Mean Reversion Models of Financial Markets

http://nbn-resolving.de/urn:nbn:de:gbv:46-diss000005494
https://elib.suub.uni-bremen.de/peid=D00000549
urn:nbn:de:gbv:46-diss000005494
Hillebrand, Eric
2003
Universität Bremen: Wirtschaftswissenschaften
Dissertation
mean reversion, volatility persistence, long memory, time scales, stochastic volatility, GARCH, spurious long memory
I discuss mean reversion in the first and the second moment of the return distribution. After a discussion of the concepts and a summary of the findings in the literature, I show that investor´s perceptions of mean reversion play a role in stock market crashes. Turning to the second moment of the return distribution, expected volatility, I consider mean reversion using GARCH. The main finding is that in order to properly measure mean reversion, it is crucial to take parameter regime shifts into account. This can but need not necessarily be done by solving the change point detection problem. I present evidence that stock price volatility contains more than a single mean reversion time. After showing that the expectation of the sum of the estimates of the autoregressive coefficients of a GARCH(1,1) model is one when there are unknown parameter changes, I explore the phenomenon in simulations. For parameter changes within realistic ranges for stock price volatility I obtain global estimates indicating high persistence while the average data-generating mean reversion is of the order of a few days. Spectral analysis of the Dow Jones Industrial Average and the S&P500 index between 1985 and 2001 reveals a short time scale of the magnitude of 5-10 days present in the data. I generalize these results to GARCH(p,q) models with p=1,2 and q=1,2.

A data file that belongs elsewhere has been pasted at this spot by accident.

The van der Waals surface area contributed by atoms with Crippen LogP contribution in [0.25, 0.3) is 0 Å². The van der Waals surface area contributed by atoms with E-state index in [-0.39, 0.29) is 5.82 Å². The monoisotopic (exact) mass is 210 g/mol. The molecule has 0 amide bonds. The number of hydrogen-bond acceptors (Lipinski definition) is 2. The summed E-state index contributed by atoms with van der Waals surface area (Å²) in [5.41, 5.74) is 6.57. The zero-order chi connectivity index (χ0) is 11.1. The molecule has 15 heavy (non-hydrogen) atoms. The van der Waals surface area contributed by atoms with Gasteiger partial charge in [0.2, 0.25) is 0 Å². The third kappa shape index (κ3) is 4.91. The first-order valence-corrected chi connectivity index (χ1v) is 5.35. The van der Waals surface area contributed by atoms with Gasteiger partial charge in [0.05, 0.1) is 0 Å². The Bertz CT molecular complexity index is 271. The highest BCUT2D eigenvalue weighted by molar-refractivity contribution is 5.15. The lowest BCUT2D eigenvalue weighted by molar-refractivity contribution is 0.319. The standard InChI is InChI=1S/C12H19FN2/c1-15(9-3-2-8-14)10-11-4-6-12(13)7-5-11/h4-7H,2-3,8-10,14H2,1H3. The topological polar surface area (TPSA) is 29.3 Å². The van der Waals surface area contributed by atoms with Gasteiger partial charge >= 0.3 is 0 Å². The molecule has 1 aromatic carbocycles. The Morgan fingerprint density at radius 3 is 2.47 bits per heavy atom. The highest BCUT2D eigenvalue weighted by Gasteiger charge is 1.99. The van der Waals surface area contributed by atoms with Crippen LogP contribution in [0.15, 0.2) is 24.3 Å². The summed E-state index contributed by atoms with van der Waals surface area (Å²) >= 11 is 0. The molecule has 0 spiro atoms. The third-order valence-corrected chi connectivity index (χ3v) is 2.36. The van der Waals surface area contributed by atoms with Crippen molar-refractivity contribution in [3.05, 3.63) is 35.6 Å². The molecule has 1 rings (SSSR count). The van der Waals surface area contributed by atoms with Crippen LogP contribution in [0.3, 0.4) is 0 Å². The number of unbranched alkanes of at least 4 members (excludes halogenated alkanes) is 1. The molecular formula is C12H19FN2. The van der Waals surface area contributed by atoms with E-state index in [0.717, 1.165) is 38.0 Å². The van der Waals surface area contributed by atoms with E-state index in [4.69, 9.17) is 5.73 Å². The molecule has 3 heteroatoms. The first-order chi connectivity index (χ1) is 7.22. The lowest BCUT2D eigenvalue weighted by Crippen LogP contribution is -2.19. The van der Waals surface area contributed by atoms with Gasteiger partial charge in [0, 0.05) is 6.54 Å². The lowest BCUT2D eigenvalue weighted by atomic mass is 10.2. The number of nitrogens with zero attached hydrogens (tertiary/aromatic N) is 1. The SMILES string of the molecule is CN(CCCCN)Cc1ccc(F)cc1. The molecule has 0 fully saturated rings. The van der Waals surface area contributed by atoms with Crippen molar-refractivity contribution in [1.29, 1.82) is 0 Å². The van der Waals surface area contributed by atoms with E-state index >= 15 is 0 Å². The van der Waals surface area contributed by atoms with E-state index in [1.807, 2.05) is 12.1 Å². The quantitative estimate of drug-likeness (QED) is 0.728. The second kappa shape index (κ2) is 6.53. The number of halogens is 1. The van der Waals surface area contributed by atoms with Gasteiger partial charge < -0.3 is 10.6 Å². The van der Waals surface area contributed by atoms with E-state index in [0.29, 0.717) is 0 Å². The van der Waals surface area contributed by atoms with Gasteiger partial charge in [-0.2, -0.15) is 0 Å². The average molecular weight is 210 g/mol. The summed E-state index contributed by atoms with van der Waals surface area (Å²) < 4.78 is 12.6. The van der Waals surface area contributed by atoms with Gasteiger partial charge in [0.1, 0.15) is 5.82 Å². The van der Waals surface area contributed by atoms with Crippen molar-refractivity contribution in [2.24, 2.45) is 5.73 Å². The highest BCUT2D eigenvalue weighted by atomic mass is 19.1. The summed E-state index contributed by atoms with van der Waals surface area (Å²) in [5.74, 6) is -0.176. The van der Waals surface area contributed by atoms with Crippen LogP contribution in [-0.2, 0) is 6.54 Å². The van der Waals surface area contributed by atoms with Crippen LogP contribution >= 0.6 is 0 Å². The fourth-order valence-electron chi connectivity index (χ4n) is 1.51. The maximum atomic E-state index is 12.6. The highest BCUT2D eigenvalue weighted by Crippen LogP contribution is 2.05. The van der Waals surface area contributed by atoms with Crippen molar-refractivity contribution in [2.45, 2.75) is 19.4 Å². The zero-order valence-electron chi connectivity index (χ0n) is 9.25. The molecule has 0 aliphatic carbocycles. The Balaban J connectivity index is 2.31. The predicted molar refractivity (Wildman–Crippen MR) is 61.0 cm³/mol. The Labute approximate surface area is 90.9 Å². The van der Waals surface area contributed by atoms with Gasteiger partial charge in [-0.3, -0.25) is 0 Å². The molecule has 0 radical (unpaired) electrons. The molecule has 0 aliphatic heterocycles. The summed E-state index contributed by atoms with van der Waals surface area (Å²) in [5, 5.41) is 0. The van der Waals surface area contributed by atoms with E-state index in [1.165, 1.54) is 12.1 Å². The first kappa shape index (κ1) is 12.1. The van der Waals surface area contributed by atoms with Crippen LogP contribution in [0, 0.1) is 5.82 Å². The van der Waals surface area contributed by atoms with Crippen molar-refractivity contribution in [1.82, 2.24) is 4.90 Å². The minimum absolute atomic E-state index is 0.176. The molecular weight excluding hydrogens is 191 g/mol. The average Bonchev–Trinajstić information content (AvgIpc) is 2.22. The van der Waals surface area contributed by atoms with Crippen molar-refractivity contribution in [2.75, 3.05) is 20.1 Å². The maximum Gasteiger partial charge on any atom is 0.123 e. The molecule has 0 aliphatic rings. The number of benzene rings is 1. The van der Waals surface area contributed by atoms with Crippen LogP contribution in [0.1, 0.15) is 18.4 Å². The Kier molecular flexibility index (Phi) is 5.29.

DNB
17
2005.10.24/12:16:12
Mean Reversion Models of Financial Markets
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